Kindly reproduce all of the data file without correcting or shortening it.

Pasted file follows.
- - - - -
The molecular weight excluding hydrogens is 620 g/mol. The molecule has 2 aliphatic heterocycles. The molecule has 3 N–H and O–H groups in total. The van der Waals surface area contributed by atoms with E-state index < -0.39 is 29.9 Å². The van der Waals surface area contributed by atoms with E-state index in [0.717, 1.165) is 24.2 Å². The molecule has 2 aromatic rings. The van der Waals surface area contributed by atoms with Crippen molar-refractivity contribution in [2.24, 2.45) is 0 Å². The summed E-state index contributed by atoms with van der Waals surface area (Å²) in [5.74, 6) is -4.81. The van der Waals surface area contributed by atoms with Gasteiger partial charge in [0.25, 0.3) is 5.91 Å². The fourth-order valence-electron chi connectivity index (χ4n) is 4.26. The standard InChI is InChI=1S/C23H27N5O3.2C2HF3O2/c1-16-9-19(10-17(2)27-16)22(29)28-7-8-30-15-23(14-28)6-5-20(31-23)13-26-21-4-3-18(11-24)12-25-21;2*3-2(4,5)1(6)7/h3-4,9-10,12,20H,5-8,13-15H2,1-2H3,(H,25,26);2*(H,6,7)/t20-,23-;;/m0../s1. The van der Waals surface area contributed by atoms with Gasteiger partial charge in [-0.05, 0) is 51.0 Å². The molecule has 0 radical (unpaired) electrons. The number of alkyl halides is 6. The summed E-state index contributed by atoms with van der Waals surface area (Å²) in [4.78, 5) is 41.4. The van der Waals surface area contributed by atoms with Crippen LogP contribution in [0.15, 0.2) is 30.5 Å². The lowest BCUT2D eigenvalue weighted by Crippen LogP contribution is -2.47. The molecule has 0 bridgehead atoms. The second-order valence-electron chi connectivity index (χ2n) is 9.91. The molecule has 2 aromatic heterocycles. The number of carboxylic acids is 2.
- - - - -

The molecular weight excluding hydrogens is 620 g/mol. The molecule has 2 aliphatic heterocycles. The molecule has 3 N–H and O–H groups in total. The van der Waals surface area contributed by atoms with E-state index < -0.39 is 29.9 Å². The van der Waals surface area contributed by atoms with E-state index in [0.717, 1.165) is 24.2 Å². The molecule has 2 aromatic rings. The van der Waals surface area contributed by atoms with Crippen molar-refractivity contribution in [2.24, 2.45) is 0 Å². The summed E-state index contributed by atoms with van der Waals surface area (Å²) in [5.74, 6) is -4.81. The van der Waals surface area contributed by atoms with Gasteiger partial charge in [0.25, 0.3) is 5.91 Å². The fourth-order valence-electron chi connectivity index (χ4n) is 4.26. The standard InChI is InChI=1S/C23H27N5O3.2C2HF3O2/c1-16-9-19(10-17(2)27-16)22(29)28-7-8-30-15-23(14-28)6-5-20(31-23)13-26-21-4-3-18(11-24)12-25-21;2*3-2(4,5)1(6)7/h3-4,9-10,12,20H,5-8,13-15H2,1-2H3,(H,25,26);2*(H,6,7)/t20-,23-;;/m0../s1. The van der Waals surface area contributed by atoms with Gasteiger partial charge in [-0.05, 0) is 51.0 Å². The molecule has 0 radical (unpaired) electrons. The number of alkyl halides is 6. The summed E-state index contributed by atoms with van der Waals surface area (Å²) in [4.78, 5) is 41.4. The van der Waals surface area contributed by atoms with Crippen LogP contribution in [0.15, 0.2) is 30.5 Å². The lowest BCUT2D eigenvalue weighted by Crippen LogP contribution is -2.47. The molecule has 0 bridgehead atoms. The second-order valence-electron chi connectivity index (χ2n) is 9.91. The molecule has 2 aromatic heterocycles. The number of carboxylic acids is 2.